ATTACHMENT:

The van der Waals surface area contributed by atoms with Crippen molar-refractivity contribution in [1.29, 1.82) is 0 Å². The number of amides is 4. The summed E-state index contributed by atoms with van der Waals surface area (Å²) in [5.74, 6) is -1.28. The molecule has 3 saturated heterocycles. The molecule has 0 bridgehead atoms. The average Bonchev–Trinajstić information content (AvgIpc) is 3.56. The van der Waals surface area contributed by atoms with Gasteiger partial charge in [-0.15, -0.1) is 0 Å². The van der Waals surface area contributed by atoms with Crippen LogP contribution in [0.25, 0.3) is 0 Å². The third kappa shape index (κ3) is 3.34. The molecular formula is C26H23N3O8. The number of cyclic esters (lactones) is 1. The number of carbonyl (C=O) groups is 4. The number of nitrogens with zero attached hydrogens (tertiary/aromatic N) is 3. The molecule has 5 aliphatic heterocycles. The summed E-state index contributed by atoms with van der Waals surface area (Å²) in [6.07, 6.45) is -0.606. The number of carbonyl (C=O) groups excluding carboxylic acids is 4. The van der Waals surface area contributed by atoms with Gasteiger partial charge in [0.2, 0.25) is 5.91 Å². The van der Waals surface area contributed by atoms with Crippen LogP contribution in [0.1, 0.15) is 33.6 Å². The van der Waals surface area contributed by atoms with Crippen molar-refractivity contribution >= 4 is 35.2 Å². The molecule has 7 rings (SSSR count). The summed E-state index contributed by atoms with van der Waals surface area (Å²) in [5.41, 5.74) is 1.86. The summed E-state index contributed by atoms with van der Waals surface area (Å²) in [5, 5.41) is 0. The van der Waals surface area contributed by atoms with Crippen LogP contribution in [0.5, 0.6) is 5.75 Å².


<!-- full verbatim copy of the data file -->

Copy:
The van der Waals surface area contributed by atoms with Crippen molar-refractivity contribution in [1.29, 1.82) is 0 Å². The number of amides is 4. The summed E-state index contributed by atoms with van der Waals surface area (Å²) in [5.74, 6) is -1.28. The molecule has 3 saturated heterocycles. The molecule has 0 bridgehead atoms. The average Bonchev–Trinajstić information content (AvgIpc) is 3.56. The van der Waals surface area contributed by atoms with Gasteiger partial charge in [-0.15, -0.1) is 0 Å². The van der Waals surface area contributed by atoms with Crippen LogP contribution in [0.25, 0.3) is 0 Å². The third kappa shape index (κ3) is 3.34. The molecular formula is C26H23N3O8. The number of cyclic esters (lactones) is 1. The number of carbonyl (C=O) groups is 4. The number of nitrogens with zero attached hydrogens (tertiary/aromatic N) is 3. The molecule has 5 aliphatic heterocycles. The summed E-state index contributed by atoms with van der Waals surface area (Å²) in [6.07, 6.45) is -0.606. The number of carbonyl (C=O) groups excluding carboxylic acids is 4. The van der Waals surface area contributed by atoms with Gasteiger partial charge in [0.2, 0.25) is 5.91 Å². The van der Waals surface area contributed by atoms with Crippen LogP contribution in [0.1, 0.15) is 33.6 Å². The van der Waals surface area contributed by atoms with Crippen molar-refractivity contribution >= 4 is 35.2 Å². The molecule has 7 rings (SSSR count). The summed E-state index contributed by atoms with van der Waals surface area (Å²) in [5.41, 5.74) is 1.86. The summed E-state index contributed by atoms with van der Waals surface area (Å²) in [5, 5.41) is 0. The van der Waals surface area contributed by atoms with Crippen LogP contribution in [0.5, 0.6) is 5.75 Å².